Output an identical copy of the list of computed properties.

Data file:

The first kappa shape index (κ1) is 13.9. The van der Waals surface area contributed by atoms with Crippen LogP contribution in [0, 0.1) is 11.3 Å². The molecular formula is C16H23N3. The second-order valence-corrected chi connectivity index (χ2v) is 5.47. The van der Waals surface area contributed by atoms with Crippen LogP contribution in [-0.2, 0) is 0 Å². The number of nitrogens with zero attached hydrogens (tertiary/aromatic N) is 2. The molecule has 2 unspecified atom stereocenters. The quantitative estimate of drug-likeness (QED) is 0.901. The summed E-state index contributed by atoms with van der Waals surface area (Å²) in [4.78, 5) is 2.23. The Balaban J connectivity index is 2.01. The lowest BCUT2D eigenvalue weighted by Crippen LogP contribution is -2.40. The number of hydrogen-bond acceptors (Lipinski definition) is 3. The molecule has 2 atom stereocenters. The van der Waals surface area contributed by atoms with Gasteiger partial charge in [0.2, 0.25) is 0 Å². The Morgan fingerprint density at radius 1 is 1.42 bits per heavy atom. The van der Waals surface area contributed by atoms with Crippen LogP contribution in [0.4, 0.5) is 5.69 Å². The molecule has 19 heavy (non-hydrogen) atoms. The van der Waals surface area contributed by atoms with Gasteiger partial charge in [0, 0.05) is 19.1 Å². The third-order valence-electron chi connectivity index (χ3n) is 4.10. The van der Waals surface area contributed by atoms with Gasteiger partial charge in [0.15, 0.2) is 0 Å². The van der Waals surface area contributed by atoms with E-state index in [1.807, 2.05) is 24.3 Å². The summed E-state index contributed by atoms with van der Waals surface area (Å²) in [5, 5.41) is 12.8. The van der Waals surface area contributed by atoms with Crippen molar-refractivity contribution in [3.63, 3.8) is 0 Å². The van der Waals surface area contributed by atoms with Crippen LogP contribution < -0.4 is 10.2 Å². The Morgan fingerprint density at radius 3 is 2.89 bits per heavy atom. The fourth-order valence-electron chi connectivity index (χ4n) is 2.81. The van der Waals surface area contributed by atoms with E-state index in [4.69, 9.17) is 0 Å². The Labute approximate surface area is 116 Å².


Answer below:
The first kappa shape index (κ1) is 13.9. The van der Waals surface area contributed by atoms with Crippen LogP contribution in [0, 0.1) is 11.3 Å². The molecular formula is C16H23N3. The second-order valence-corrected chi connectivity index (χ2v) is 5.47. The van der Waals surface area contributed by atoms with Crippen LogP contribution in [-0.2, 0) is 0 Å². The number of nitrogens with zero attached hydrogens (tertiary/aromatic N) is 2. The molecule has 2 unspecified atom stereocenters. The quantitative estimate of drug-likeness (QED) is 0.901. The summed E-state index contributed by atoms with van der Waals surface area (Å²) in [4.78, 5) is 2.23. The Balaban J connectivity index is 2.01. The lowest BCUT2D eigenvalue weighted by Crippen LogP contribution is -2.40. The number of hydrogen-bond acceptors (Lipinski definition) is 3. The molecule has 2 atom stereocenters. The van der Waals surface area contributed by atoms with Gasteiger partial charge in [0.2, 0.25) is 0 Å². The Morgan fingerprint density at radius 1 is 1.42 bits per heavy atom. The van der Waals surface area contributed by atoms with Crippen LogP contribution in [0.4, 0.5) is 5.69 Å². The molecule has 19 heavy (non-hydrogen) atoms. The van der Waals surface area contributed by atoms with Gasteiger partial charge in [0, 0.05) is 19.1 Å². The third-order valence-electron chi connectivity index (χ3n) is 4.10. The van der Waals surface area contributed by atoms with Gasteiger partial charge in [0.15, 0.2) is 0 Å². The van der Waals surface area contributed by atoms with E-state index in [1.807, 2.05) is 24.3 Å². The summed E-state index contributed by atoms with van der Waals surface area (Å²) in [5, 5.41) is 12.8. The van der Waals surface area contributed by atoms with Crippen molar-refractivity contribution in [3.63, 3.8) is 0 Å². The van der Waals surface area contributed by atoms with Crippen LogP contribution < -0.4 is 10.2 Å². The Morgan fingerprint density at radius 3 is 2.89 bits per heavy atom. The fourth-order valence-electron chi connectivity index (χ4n) is 2.81. The van der Waals surface area contributed by atoms with E-state index in [4.69, 9.17) is 0 Å². The Labute approximate surface area is 116 Å².